1. Protecting and preserving wealth
2. Insuring the unrestricted use of wealth
3. Acquiring more wealth.

I doubt that Marxism is the best way to study domination in a contemporary complex society like the US or France. I don’t see on the google any evidence that Wood engaged with the works of Bourdieu or Foucault. But I am sure that our normal social discourse depends on pretending that we are not dominated.

4. The three relations have deep roots in our individual psyches. It’s easy to see that domination/submission drives behavior in the animal kingdom as pictured in the term Alpha Male. Exploitation and appropriation are frequently found with domination. Perhaps recognition of those fundamental psychological issues drove the scholars of the Frankfurt School to attempt to incorporate Freudian psychology into their revamped Marxism.

5. Ideology is one part of the superstructure, I plan to take that up using this article by Wood.

22 replies
  1. alasalas says:

    New regular reader (I expect you’ve gained many recently) and off topic. Can you provide a Posts by Date archive link? I can’t find one.

    Outstanding work. Thank you.

  2. Charlie says:

    Have found David Harvey (you may well know of him) interesting. He lectures on the significance of Marx’s Capital for understanding contemporary capitalism at CUNY. He wrote ‘A Brief History of Neoliberalism’ (2005). He says that this system benefits the few at the expense of the many. In a discussion on UTube he says “Socialism produces for use values, capitalism produces for exchange values.”

    • earlofhuntingdon says:

      We’ve discussed David Harvey in several posts.  His Introduction to Marx’s Capital is excellent, but not a light read.  His series of lectures on it are more accessible and available free online.

      Several good short reads on the origins of neoliberalism have appeared in the last several years.  One is The World: A Beginner’s Guide, by Goran Therborn, former head of sociology at the University of Cambridge.  (His, Ideology of Power and Power of Ideology (1999) – shades of Dr. Hasseldorf’s, “Hostage Terrorist, Terrorist Hostage: A Study in Duality” – would be a good read for Ed’s next post.)

      For a longer read, there is Philip Mirowski’s, Never Let A Serious Crisis Go to Waste, and Naomi Klein’s, Disaster Capitalism.

    • Sabrina says:

      This is a timely comment for me. I’ve recently been interested in economics, as such, I only discovered Harvey a few weeks ago on a YouTube video (posted by RT America, of all networks, so I assumed it would be a propaganda piece- imagine my surprise when I saw how well-spoken and insightful he seemed!). Though the video was clearly anti-capitalist in tone, the information itself seemed accurate. SInce I’m such an economics novice, I’ve been unsure of his economic credibility as I don’t know enough to judge his expertise on my own.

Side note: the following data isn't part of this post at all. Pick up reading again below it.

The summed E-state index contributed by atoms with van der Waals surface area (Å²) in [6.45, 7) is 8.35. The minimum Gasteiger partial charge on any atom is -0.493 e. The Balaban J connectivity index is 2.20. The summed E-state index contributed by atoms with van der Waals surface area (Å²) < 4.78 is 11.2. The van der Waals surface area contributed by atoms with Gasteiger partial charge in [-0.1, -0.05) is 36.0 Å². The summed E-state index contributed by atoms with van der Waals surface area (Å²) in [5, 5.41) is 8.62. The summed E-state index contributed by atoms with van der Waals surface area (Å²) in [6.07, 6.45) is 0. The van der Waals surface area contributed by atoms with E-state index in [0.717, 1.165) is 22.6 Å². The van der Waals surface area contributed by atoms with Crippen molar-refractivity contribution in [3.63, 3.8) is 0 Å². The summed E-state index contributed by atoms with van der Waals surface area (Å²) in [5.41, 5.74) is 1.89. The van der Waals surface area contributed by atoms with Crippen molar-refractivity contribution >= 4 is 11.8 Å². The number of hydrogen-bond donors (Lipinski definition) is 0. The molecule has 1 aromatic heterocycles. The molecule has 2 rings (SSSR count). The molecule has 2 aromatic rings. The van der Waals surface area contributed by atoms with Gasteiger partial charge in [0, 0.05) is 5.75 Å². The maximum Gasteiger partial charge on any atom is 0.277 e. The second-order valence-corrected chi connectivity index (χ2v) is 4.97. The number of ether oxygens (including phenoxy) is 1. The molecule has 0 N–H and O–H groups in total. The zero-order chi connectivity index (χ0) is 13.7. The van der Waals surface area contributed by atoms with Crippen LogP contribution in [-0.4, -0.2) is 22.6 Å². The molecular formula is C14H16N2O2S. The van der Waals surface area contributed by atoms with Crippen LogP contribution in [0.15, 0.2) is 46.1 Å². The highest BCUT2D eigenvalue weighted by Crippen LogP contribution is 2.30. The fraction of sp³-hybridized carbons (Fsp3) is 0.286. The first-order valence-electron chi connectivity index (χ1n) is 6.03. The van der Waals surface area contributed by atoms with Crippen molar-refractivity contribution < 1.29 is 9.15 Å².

I’ll link to it below in case anyone is interested- the title is “The Future of Global Capitalism with David Harvey”.

      (EOH- looks like I’ll need to read the posts on here re: Harvey as well as try to read Introduction to Marx’s Capital and some of the other books you mentioned. Though they are certain to currently go over my head, the entire field for me is fascinatingly concerned with the *behavior* of finance. Not only the movement, acquisition and forms of capital as an isolated system, but with a critical behavioral component which determines *how* capital is moved, the forms it takes, and the probability of one type of market reaction versus another. The more I learn, the less I feel that unregulated capitalism is a good strategy- especially for a “mature” developed economy like the US, Canada or the EU, where automation has made service jobs the primary form of employment, and the future is looking increasingly at quality of life metrics, instituting some form of UBI, etc. This site has definitely given me a lot of perspective on this, both in posts and in comments. Yours along with many of the regular posters’ comments have been very insightful, and much appreciated).

      • Ed Walker says:

        Harvey is good, I’ve read A Brief History of Neoliberalism. But if you’re getting started reading economics, I suggest Randy Wray’s Modern Monetary Theory which will serve as a good counterpoint to the ideas offered by standard economics texts.

        As you might guess, I don’t care much for standard economics, and I particularly don’t like intro economics. I did a series on Mankiw’s 10 principles which you can find in my archive, based to some extent on Kuhn’s The Structure of Scientific Revolutions. Maybe take a look at this:

        • Sabrina says:

          Thanks for this! I’ve just skimmed the post; there’s a lot for me to unpack here given the points you raise and the extra links. I like your take on the issue- the willingness to look beyond the most often-used arguments (your point about textbooks having a thick veneer of authority), your tie-in to sociology, a wider macro-perspective, and (especially interesting from my perspective) your relation of economic support systems to those which dominate scientific ones; to wit, funding and by extension, politics.
          I suspect, though this is just a thought that I cannot support yet with evidence, that economic theories cannot be blanket-applied to all systems; they work differently as markets change and evolve. Therefore, there may be situations in which some elements of capitalism are better suited for economic growth compared to more socialist ones; comparatively, a system which works with one economic model may require a paradigm shift as the population increases and becomes more prosperous.
          Being Canadian though, I do believe in social safety nets increasing the health and well-being of the populace, leading to a more productive society who is happier and more willing to spend money (I’m sorry if I butcher any of these concepts as I’m still learning). Oh, and EOH has written a comment regarding generational paradigm shifts as a result of new info emerging over time which I thought was an interesting point.